Bummeroo, the online-only music festival created by David Castillo of Pizza Time and Panaderia, is back for its second year on Youtube, and is appropriately titled, "BUMMEROO 2."
Bummeroo 2, which will hit the interwebs on December 22, was originally conceived as an all-day real-world music festival at Denver’s Rhinoceropolis.
“That (the Rhino music festival) never happened...I was like, ‘Oh, I guess if everyone still emails me their sets we can do it online,’” Castillo says. “Originally it was going to be hanging out on Rhino, like a Friendsgiving almost, everybody come, bring board games, whatever. Then it turned into an online festival.”
The off-hand decision to have bands send Castillo digital sets turned into a 52 band virtual festival with acts from all over Denver, the country, and a few beyond.
This year, Bummeroo will be bigger. There are currently 80-plus bands scheduled to “play,” many from Denver. But as Castillo has grown as a musician, he’s also gained many more connections, so this year’s lineup is more geographically diverse.
“There’s a handful of bands from Buenos Aires, Argentina, and Hinds from Spain is supposed to send a set in,” Castillo says. “There’s a band from Japan, and several bands from Australia. It’s cool there’s bands from all over the world this time.”
If you’re new to the Internet festival circuit (of which there is just the one, Bummeroo), here is how it works: Starting at 12:01 a.m. on December 22, Castillo, from his room in Olympia, Washington, will start uploading videos bands have sent him. Once they hit Youtube, you can click the link for free and watch. You get to watch a band from the other side of the world play a unique set from the comfort of your couch or your bed or your office cubicle. You can watch as soon as Castillo starts uploading sets, or six months from now. You can watch just one set or all of them or watch them all backwards 27 times. It doesn’t matter—Bummeroo is there for you.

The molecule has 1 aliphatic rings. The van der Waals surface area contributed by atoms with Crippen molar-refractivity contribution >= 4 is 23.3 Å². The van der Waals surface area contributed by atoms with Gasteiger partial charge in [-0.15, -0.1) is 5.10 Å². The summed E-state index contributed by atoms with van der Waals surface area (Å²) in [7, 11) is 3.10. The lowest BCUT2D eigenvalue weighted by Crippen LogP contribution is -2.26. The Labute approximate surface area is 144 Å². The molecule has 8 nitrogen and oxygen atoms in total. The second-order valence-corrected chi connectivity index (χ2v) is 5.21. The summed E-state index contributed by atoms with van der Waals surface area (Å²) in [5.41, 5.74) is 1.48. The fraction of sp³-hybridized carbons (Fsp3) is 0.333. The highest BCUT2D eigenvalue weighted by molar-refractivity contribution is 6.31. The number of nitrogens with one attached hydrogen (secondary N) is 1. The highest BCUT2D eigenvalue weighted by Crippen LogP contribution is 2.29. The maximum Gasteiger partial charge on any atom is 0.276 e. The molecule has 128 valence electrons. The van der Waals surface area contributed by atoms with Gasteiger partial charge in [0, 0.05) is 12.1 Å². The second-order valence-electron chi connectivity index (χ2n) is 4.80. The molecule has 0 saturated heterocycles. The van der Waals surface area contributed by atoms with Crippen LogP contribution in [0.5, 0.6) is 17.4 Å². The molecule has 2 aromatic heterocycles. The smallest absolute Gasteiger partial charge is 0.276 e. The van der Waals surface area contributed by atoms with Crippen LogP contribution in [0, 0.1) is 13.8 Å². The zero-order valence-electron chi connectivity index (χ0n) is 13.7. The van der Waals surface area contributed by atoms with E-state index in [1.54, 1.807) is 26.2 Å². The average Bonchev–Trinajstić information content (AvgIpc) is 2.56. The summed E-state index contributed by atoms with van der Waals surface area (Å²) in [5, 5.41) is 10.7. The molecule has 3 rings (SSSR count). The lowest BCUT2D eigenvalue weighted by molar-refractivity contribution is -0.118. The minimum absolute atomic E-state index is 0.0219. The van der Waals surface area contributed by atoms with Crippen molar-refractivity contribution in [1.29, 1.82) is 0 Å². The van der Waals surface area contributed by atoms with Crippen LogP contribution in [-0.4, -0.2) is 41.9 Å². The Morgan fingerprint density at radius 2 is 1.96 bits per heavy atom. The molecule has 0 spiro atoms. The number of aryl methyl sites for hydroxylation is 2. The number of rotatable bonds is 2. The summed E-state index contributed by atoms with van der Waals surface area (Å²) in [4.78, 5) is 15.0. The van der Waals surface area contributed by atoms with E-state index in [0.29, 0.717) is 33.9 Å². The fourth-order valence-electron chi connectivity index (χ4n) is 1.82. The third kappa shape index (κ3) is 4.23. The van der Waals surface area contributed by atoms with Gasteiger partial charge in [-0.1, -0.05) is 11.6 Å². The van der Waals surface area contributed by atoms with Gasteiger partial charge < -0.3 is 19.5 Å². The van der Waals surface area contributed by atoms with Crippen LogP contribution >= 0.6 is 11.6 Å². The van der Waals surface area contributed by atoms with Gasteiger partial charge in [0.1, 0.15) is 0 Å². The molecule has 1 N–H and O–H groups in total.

“It’s getting to see bands I like, but you get to see them in a very unique situation,” Castillo says. “There’s all kinds of videos on Youtube, most embarrassing, of people playing cover songs in their room. Now you get to watch bands play their songs in their room or a different situation then you would normally see them in.”
Castillo says he loves the creativity that comes from bands uploading a ten-minute set with absolutely no restrictions.
While the name is of course a play on the famous Bonnaroo festival, Castillo isn’t anti-festival; he just likes creating another option.
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“I play festivals and attend festivals,” Castillo says. “But I always find myself not really enjoying it. I’m always thinking, ‘I wish it wasn’t a million degrees out and this person wasn’t blocking my view.’ This is kind of a reaction to that, the entire festival experience.”
In recent years festivals have grown to be a staple of the summer, but for some, having to spend a lot of money to stand out in the heat with thousands of others, paying a fortune on food a beer, and trying catch a glimpse of your favorite band from a football field away while also complaining you're missing that other band you love that's playing at the same time is just not fun.
If that’s you, there’s always Bummeroo.